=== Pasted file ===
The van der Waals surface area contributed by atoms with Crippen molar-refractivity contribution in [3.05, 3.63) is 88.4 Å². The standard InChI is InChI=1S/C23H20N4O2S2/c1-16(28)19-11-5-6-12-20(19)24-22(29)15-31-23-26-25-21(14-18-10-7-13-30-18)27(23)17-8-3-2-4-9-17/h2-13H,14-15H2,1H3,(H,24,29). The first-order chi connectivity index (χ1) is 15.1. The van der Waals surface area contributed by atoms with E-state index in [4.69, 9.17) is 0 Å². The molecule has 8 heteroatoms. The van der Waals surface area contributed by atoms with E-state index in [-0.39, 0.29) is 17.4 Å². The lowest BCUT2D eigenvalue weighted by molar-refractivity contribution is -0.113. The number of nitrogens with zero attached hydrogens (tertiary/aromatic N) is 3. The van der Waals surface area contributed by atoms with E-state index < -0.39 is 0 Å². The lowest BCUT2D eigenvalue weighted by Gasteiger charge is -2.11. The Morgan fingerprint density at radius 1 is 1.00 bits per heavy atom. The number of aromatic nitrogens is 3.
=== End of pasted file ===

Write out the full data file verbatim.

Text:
The van der Waals surface area contributed by atoms with Crippen molar-refractivity contribution in [3.05, 3.63) is 88.4 Å². The standard InChI is InChI=1S/C23H20N4O2S2/c1-16(28)19-11-5-6-12-20(19)24-22(29)15-31-23-26-25-21(14-18-10-7-13-30-18)27(23)17-8-3-2-4-9-17/h2-13H,14-15H2,1H3,(H,24,29). The first-order chi connectivity index (χ1) is 15.1. The van der Waals surface area contributed by atoms with E-state index in [4.69, 9.17) is 0 Å². The molecule has 8 heteroatoms. The van der Waals surface area contributed by atoms with E-state index in [-0.39, 0.29) is 17.4 Å². The lowest BCUT2D eigenvalue weighted by molar-refractivity contribution is -0.113. The number of nitrogens with zero attached hydrogens (tertiary/aromatic N) is 3. The van der Waals surface area contributed by atoms with E-state index < -0.39 is 0 Å². The lowest BCUT2D eigenvalue weighted by Gasteiger charge is -2.11. The Morgan fingerprint density at radius 1 is 1.00 bits per heavy atom. The number of aromatic nitrogens is 3.